We anticipate undertaking feasibility and piloting of the new intervention following this phase and, subsequently, assessing effectiveness using a national, multi-centre study. The results from this programme of work will be disseminated using high profile publication, conference presentation, and media engagement. Given the team's collective skillset, were this intervention to be assessed as effective and cost-effective we would be well placed to make policy makers aware of these results and aid translation in the relevant guidelines.

Publications

10 25 50
 
Description Devon Local Nature Partnership: Naturally Healthy Forum Member 
Form Of Engagement Activity A talk or presentation
Part Of Official Scheme? No
Geographic Reach Regional
Primary Audience Professional Practitioners
Results and Impact Invited to joint the Local Nature Partnership. Gave a talk about NoP in January 2019. JF has continued to attend the forum regularly (Jan 2019, March 2019, Sept 2019), representing the NoP Project. Members of the forum include representatives of local nature activity provider/conservation organisations; primary care, mental health and public health services representatives; council representatives and patient advocacy groups.
Year(s) Of Engagement Activity 2019
 
Description Nature on Prescription Stakeholder Engagement Meeting 
Form Of Engagement Activity Participation in an activity, workshop or similar
Part Of Official Scheme? No
Geographic Reach National
Primary Audience Professional Practitioners
Results and Impact 30 attendees including representative of local and national conservation organisations, third sector mental health and wellbeing organisations, primary care representatives, social prescribing link workers, patient (lived experience) and public involvement representatives.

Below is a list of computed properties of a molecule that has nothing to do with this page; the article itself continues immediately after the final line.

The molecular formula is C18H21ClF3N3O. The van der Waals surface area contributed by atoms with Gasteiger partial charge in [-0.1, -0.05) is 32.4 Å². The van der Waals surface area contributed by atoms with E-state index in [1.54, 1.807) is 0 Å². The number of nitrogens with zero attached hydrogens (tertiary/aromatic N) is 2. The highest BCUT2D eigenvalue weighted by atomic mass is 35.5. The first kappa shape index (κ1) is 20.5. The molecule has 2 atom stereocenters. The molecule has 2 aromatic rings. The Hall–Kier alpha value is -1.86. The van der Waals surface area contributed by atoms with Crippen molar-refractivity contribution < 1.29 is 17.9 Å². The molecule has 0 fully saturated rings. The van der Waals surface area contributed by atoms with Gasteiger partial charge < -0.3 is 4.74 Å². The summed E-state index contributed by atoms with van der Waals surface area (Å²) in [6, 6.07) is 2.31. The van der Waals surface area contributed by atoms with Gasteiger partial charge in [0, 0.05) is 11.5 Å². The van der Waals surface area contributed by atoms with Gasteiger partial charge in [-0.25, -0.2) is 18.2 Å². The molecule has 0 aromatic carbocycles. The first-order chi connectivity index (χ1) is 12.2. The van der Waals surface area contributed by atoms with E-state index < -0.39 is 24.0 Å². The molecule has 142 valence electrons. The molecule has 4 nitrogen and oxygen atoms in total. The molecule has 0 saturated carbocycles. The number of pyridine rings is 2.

Agenda included: Introduction to NoP; Workshops Sessions: Intervention Development; Workshops Sessions: Current Practice and Context; Feedback and Project Planning Session.
Year(s) Of Engagement Activity 2019
 
Description Various meetings with primary care networks, GPs etc. 
Form Of Engagement Activity A talk or presentation
Part Of Official Scheme? No
Geographic Reach Regional
Primary Audience Professional Practitioners
Results and Impact Meeting with South West Academic Health Science Network
Okehampton Medical Centre: Social Prescribing Programme Attended in an advisory capacity (research design)
Member Cornwall Social Prescribing Network
Year(s) Of Engagement Activity 2019
 
Description Wellbeing Exeter Community Connectors and Builders Meeting 17th Sept 2019 
Form Of Engagement Activity A talk or presentation
Part Of Official Scheme? No
Geographic Reach Local
Primary Audience Professional Practitioners
Results and Impact Attended and gave a presentation on 'Nature and Mental Health' and the NoP Project Sept 2019.
Audience: Community Connectors & Community Builders from the Exeter Region, these individuals are based in a number of third sector organisations and come together under the Wellbeing Exeter Umbrella.
Year(s) Of Engagement Activity 2019
 
Description Wildfowl and Wetlands Trust, Slimbridge, Gloustershire 
Form Of Engagement Activity A talk or presentation
Part Of Official Scheme? No
Geographic Reach Local
Primary Audience Third sector organisations
Results and Impact Presented NoP project in the context of ECEHH and WWT Partnership
Audience: Scientists, Public Engagement and Media personnel.
Year(s) Of Engagement Activity 2019